Every now and then, the Bucks show us all that they can still be pretty good. There’s typically a catch though.
Raptors. Nets. Cavs. Wizards. Clippers.
Those are the last five opponents Milwaukee has defeated by double digits. So maybe it’s not time to bust out the hot tubs filled with champagne just yet. Still, it’s fun to see Milwaukee get a convincing win, and that’s certainly what Monday night’s 102-78 victory over the Clippers was.
As Coach Scott Skiles said after the game, “the Bucks were on another level” Monday night. Their passing was crisp and the ball moved freely early. Their defense rotated and helped as well as they have all season. And, finally, they made shots while they were passing and defending well. It was the perfect storm of Bucks basketball. Skiles thought the ball movement was the key.
“Right from the start,” he said, “less dribbling around all over the place and more passing and that’s how we need to play. As a result, we shot the ball well.”
The key early was shooting guard John Salmons dialing up his inner point guard. When Salmons first came into the league, he did so as a big point guard, but eventually moved over to the two. His point guard skills were on display Monday. Salmons dished out four first quarter assists on his was to 12 assists.
When it was all said and done, the Bucks improved to 21-33 and the Clippers fell to 20-35. Those aren’t numbers that should have anyone all that excited, but the more telling one is 4-21: the Clippers new road record. Milwaukee was LA’s seventh stop on a 11 game road trip that goes on beyond the all-star break. So, while it’s fun to see a convincing Bucks win, don’t be fooled just yet.
Carlos Delfino was a spark early and a full blown fire late. The Bucks forward, starting for the injured Corey Maggette, made five of his seven threes in the fourth quarter and missed just three on the night. If there was one thing Delfino needed, it was a seven of 10 three-point game to boost his spirits after a rough month back from injury. He chipped in nine rebounds to go along with his season high 26 points.
- Brandon Jennings made four of his first six shots and seemed on his way to a big night after scoring 11 first quarter points. He’d only end up with 20, but looked sharp for the first time in a while. He made eight of 17 shots and two of five from three-point distance. With Salmons handling the assist duties, Jennings was free to score and finished with just four assists against five turnovers. Not exactly the numbers we were promised at the start of the season, but this is no game to nitpick.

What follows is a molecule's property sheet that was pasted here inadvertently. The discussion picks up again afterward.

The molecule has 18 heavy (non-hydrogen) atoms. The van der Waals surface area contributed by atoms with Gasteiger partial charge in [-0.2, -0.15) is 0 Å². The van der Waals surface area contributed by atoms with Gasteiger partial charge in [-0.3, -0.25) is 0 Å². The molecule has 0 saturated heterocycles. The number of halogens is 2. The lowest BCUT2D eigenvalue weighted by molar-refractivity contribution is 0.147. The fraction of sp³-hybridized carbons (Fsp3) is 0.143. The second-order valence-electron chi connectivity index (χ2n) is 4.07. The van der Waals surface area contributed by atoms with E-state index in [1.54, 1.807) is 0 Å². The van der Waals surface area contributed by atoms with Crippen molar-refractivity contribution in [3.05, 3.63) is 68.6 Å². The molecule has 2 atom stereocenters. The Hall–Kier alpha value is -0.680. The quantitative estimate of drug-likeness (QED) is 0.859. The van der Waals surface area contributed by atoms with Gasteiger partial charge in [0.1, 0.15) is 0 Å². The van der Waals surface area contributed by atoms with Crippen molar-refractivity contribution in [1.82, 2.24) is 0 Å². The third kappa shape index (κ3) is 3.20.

- Jon Brockman scored a season high 11 points on a variety of point-blank shots and five of six free throw shooting. He took a couple charges and didn’t get dunked on. Surprisingly, he only grabbed one offensive board. Typically when he’s scored, it’s been on putbacks and dunks after offensive rebounds. What was most important about Brockman’s game was his solid play after Andrew Bogut fouled out after just two minutes of playing time in the fourth quarter.
The star was Luc Mbah a Moute, but all of the Bucks had a solid game defensively. Bogut contributed three blocks, Brockman took some charges and Delfino nabbed three steals. With the exception of Baron Davis and a few dunks for other guys, none of the Clippers had many easy opportunities or open looks.
The chemistry between the Bucks players from last season, Bogut, Jennings, Delfino, Salmons and Mbah a Moute in particular, was on display Monday night. It felt all sorts of 2010 in the Bradley Center. They knew where each other would be, Salmons could drive and kick to Jennings or swing that extra pass to Delfino. The ball was shared and everyone knew they would get the ball back. There was no selfishness and there was trust. Everyone knew the plays and what to do. That was a team that trusted each other. The Maggette’s and Gooden’s can still be worked in, but doing so without any full practices or time to work together proved much more difficult than anticipated.
Jeremy Schmidt writes the Milwaukee Bucks blog Bucksketball.com. Follow him on Twitter. Then become a fan on Facebook (in the sidebar).